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The State of the World's Sea Turtles Program

Strengthening local sea turtle conservation programs worldwide through research, communications, and targeted support.

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Overview

Sea turtles have survived on Earth for more than 100 million years, yet today their future hangs in the balance. Six of the seven sea turtle species are threatened with extinction due to human impacts including fisheries bycatch, coastal development, plastic pollution, and the consumption of sea turtles and their eggs.

Through our sea turtle programs, we aim to fulfill a global need in sea turtle conservation that was previously unmet. We are leading collaborations among hundreds of individuals and institutions worldwide to generate needed information for sea turtle conservation, and we are getting that information into the hands of the people who need it most, from scientists to students, community leaders, governments, and funders. We also support sea turtle conservation efforts on the ground with tools and resources that help them succeed.

Beyond “just" saving sea turtles, our programs aim to leverage action for broader marine conservation. Because saving sea turtles and saving the oceans require many of the same actions—addressing unsustainable fishing, reducing pollution, mitigating global warming, protecting habitats like coral reefs, mangroves, and seagrass beds, maintaining natural coastlines, and developing sustainable local economies. Saving sea turtles is saving the oceans.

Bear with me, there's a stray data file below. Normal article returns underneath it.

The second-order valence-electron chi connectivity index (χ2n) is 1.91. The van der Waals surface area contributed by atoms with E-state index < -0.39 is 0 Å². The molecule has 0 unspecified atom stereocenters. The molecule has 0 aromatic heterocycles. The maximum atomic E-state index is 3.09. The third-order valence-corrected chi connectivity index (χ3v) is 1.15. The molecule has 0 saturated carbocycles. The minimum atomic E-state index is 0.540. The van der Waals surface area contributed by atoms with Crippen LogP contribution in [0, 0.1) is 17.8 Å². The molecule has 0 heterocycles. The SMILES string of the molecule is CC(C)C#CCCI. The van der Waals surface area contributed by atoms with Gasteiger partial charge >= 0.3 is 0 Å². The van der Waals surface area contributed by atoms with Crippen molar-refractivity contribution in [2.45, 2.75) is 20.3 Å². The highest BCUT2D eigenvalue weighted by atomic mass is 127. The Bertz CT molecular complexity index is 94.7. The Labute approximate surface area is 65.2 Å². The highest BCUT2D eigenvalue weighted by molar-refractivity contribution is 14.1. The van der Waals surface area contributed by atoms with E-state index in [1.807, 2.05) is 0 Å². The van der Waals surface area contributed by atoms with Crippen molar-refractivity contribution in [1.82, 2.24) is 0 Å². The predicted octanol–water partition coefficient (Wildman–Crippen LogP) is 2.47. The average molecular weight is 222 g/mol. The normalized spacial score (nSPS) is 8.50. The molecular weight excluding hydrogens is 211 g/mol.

Threats

Sea turtles worldwide face a variety of threats that have threatened them with extinction. The top five threats that endanger sea turtles are:

  • Fisheries Bycatch: Considered the greatest single threat to sea turtle populations worldwide, scientists estimate that millions of sea turtles have been accidentally captured by fisheries since 1990.
  • Pollution: Plastic pollution, oil spills, and chemical runoff have all impacted sea turtles. A recent study found plastic in the stomachs of more than one-third of leatherback turtles found dead since 1968.
  • Coastal Development: Development of coastal areas where sea turtles breed and nest can impact sea turtles in a variety of ways, including disorientation from light pollution, boat collisions, and nest disturbance.
  • Direct Take: Sea turtles and their eggs are taken by people (both legally and illegally) in many parts of the world for consumption and use of shell material for handicrafts and jewelry.
  • Global Warming: Rising sea level, hotter temperatures, and increased storm frequency caused by global warming may lead to the loss of suitable nesting habitats and affect natural sex ratios, which are determined by nest incubation temperature.
How We Are Helping

Oceanic Society supports local sea turtle conservation efforts worldwide by partnering with hundreds of individuals and institutions to improve sea turtle science, set priorities for research and conservation, and provide needed resources to conservation projects. We support sea turtle conservation efforts worldwide through two programs:

The State of the World’s Sea Turtles (SWOT) Program

Founded in 2003, SWOT is a partnership among Oceanic Society, the IUCN-SSC Marine Turtle Specialist Group, Duke University's OBIS-SEAMAP, and a growing international network of institutions and individuals. This powerful group—the SWOT Team—works to compile and publish global sea turtle data that support conservation and management efforts at the international, national, and local scales. These data reside within the SWOT database, which is continually updated and made publicly available. It is widely used by researchers, conservationists, students and teachers, funding agencies, and government officials.